I also have a comment or two, plus a question.

    1. What became of the informant (a certain 蘇)?
    2. Many historians think that Taiwan was in lock-step with the Japanese and that efforts now to say otherwise are revisionist or, if not else, apologist. Taiwan should own up to the fact that it cooperated with Japan in WWII. There's nothing to feel ashamed about. Taiwan was abandoned first by China and then the rest of the world.
    3. My take on 228 was that it was more of a power grab than an effort to wipe out communist sympathizers and other traitors. When the KMT colonizers showed up here, they found an educated bureaucracy and ruling class already in place. The newcomers orchestrated 228 in order to kill off these people and grab their positions. Or do you think I'm being too cynical?

    Nice post, eyedoc. I hope you'll do more to bring this into the light.

  2. There are many sources, available on the net. They are all in Chinese - maybe the reason why the stories have not been picked up. It would not be possible to understand the 228 without knowing what had happened in 1941-5.

    Your comments (2) and (3) are exactly why I feel the need to set the record straight. More posts will follow of course. For now, let me just point out that Taiwan was under absolute colonial rule. The Taiwanese had no say in any political or military policies. And there was no Taiwan gov't, along the same vein as the Manchukuo or the Vichy Gov't, for the Japanese to collaborate with. The "gov't" in the brief period between Aug and Oct, 1945, was an ad hoc committee holding Taiwan together until the Chinese arrived. More accurately, it was the law-abiding citizens of Taiwan who did not allow the post-war society to disintegrate. There was no power to be grabbed, not in 1945, not in 1947, either. It was simply a regime change.

  3. "There was no power to be grabbed, not in 1945, not in 1947, either. It was simply a regime change." Hmm. Then why did so many professors and bureaucrats get killed in 228?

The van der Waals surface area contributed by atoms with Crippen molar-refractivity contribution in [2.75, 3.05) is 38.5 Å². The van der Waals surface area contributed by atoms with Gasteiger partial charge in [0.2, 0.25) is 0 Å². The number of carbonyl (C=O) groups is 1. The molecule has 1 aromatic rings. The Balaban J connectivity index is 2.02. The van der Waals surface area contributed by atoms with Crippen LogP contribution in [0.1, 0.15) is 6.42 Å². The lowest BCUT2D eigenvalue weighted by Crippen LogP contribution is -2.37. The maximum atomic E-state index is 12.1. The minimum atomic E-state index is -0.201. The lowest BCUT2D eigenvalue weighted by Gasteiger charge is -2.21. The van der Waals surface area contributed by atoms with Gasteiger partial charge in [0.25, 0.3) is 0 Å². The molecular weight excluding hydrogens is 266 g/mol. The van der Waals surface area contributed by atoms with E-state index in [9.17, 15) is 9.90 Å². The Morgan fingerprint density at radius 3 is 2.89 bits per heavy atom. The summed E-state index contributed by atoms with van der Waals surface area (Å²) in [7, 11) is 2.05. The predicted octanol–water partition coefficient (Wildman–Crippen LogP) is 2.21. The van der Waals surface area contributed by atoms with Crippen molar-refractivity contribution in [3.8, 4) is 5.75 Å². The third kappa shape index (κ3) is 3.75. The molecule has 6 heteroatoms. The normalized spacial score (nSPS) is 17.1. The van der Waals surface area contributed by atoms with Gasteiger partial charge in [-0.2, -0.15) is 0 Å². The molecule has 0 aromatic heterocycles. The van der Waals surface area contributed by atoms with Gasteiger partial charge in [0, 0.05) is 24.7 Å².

I agree that the Taiwanese had little say in military policies. But 200,000 soldiers and logistics staff equals a tiny bit of say at least. They pointed guns and fired them, and held out on islands around Asia. They also saved lives as doctors and nurses. Don't downplay their contribution here completely. And Taiwan did send two reps to the duma during the '40s. Of course this was window dressing. They would have been rubber stampers. Symbolically, this does not equal "no say."

    I'm looking forward to how you develop the argument, with an open mind.

  4. Add physicians to the mix, then that is about right. Mass murder of the intelligentsia dates back to 秦Qin Dynasty. Once the cream of the crop is eliminated, the rest is easy to control. That was the reason why. It was more a preventive measure, not a power grab at all. The lesson apparently has been learned in the case of the 1997 Hongkong handover. Certainly a more reasonable approach.

    I don't think you are looking at the Taiwanese's participation (or "contribution" as you have put it) in the Pacific War correctly. These Taiwanese were born and bred under the colonial rule, not the older generation who still retained Chinese identity. Voluntary enlisting was simply a bonus for the successful Japanese patriotic indoctrinating education. There were also those reluctant to serve but did not have any choice under the law; many memoirs have attested to the personal struggle.

    In any colonized society, a few will always opt to work for the rulers, cf that in India in the last two centuries. This is nothing new but it cannot be used to indict the whole population. You did get it right, the Diet (Duma is Russian) seats were window dressing, much like the representative of the Crown in the Canadian Parliament. Nice cushy job but no say.